The Hijab can mean different things depending on the country and culture, for clarity, when referring to the Hijab I’m talking about a headscarf/head covering, the niqab and burka are veils covering the face except the eyes.
The rise in anti-Muslim sentiment has, as of late, reached a new high in Europe, with the recent surge of alt-right groups and white nationalism across western Europe. Austria, Belgium, Bulgaria, Switzerland and France are some of the countries that have implemented either full or partial bans on wearing Niqabs and Burkas in public. Some of these countries banned the Niqab over a decade ago whilst others have followed suit in the last few years. Even though organisations such as the Human Rights Watch and the UN have argued against the humanity of the laws and bans prohibiting women from wearing the Burqa, the European Court of Justice has ruled that countries are not violating the human rights of Niqab wearers by banning ‘religious items of clothing’. In fact, in 2017 the EU courts have ruled that it is within an employer’s rights to ask an employee to remove religious symbols and clothing when working. Although this isn’t directly a ‘Hijab Ban’, there is research suggesting that the ruling will affect Muslim women more than any other group.
The decade’s long war against ‘Islamic clothing’ worn by women has become a hot topic for those wanting to give their two cents on the current climate, in return for a little controversy and twitter mentions. Mentioning the Hijab, Niqab or Burka is likely to get you a reaction from both the far-right and Muslims alike, therefore, it comes as no surprise that politicians and inflammatory media figures regularly like to debate on the topic (look no further than Katie Hopkins, Piers Morgan, etc). Boris Johnson, former Mayor of London and possibly the next Prime Minister, wrote an article in the Independent criticising Denmark’s decision to ban the Burqa by… poking fun at the aesthetics of Burka wearers. Whilst people were quick to react to Johnson, accusing him of pandering to the far-right with his ‘Islamophobic’ delivery, his comments say more about societies acceptance of men’s ‘input’ when it comes to how women dress. Even though many of the comments made about Niqabs, Burkas and Hijabs are fuelled by Islamophobia the crackdown on the Hijab is inherently a feminist issue, whether we want to admit it or not.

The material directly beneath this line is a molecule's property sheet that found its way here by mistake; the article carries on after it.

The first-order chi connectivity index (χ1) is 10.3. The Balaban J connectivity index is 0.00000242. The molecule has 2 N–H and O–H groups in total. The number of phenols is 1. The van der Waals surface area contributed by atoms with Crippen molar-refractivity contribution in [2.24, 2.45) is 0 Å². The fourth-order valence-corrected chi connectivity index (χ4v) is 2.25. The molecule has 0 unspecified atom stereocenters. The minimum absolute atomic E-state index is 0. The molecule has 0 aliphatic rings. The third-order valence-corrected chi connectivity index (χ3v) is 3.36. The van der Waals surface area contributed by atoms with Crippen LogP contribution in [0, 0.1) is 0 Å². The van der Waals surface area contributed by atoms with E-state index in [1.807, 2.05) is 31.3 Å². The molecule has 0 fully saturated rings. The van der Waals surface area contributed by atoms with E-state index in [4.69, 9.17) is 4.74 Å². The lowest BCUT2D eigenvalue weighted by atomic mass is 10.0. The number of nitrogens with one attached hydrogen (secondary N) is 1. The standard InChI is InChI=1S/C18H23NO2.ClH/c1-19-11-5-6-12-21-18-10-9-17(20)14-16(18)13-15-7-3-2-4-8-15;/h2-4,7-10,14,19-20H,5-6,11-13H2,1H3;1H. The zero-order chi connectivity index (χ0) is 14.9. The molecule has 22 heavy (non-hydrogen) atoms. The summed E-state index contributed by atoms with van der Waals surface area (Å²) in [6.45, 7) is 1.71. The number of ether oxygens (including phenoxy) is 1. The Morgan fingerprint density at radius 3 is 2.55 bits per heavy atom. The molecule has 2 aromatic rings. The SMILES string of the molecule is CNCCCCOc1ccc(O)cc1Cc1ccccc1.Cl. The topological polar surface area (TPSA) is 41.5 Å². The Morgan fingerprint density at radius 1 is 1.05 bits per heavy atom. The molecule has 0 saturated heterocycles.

The thing that gets me most angry and confused about conversations surrounding the Hijab Ban is the argument that it liberates women. Because we love to think of Muslim women as the oppressed group who need saving from the confines of their society, people on either side of the debate tend to ignore the views of Burka wearers themselves. It may seem unreasonable to ask women to remove clothing in the name of liberation, but this is the argument in some cases used to justify banning the Hijab. A couple of years ago a Muslim woman, on a beach in the south of France, was asked by police to remove some of her clothing because she was ‘too covered up’. On the other extreme, a woman, wearing a crop top, was recently asked to cover up on a flight because she ‘wasn’t covered up enough’. So is there ever an ideal way for a ‘liberated’ woman to be dressed? I wouldn’t be surprised if I saw men debating this on another TV show.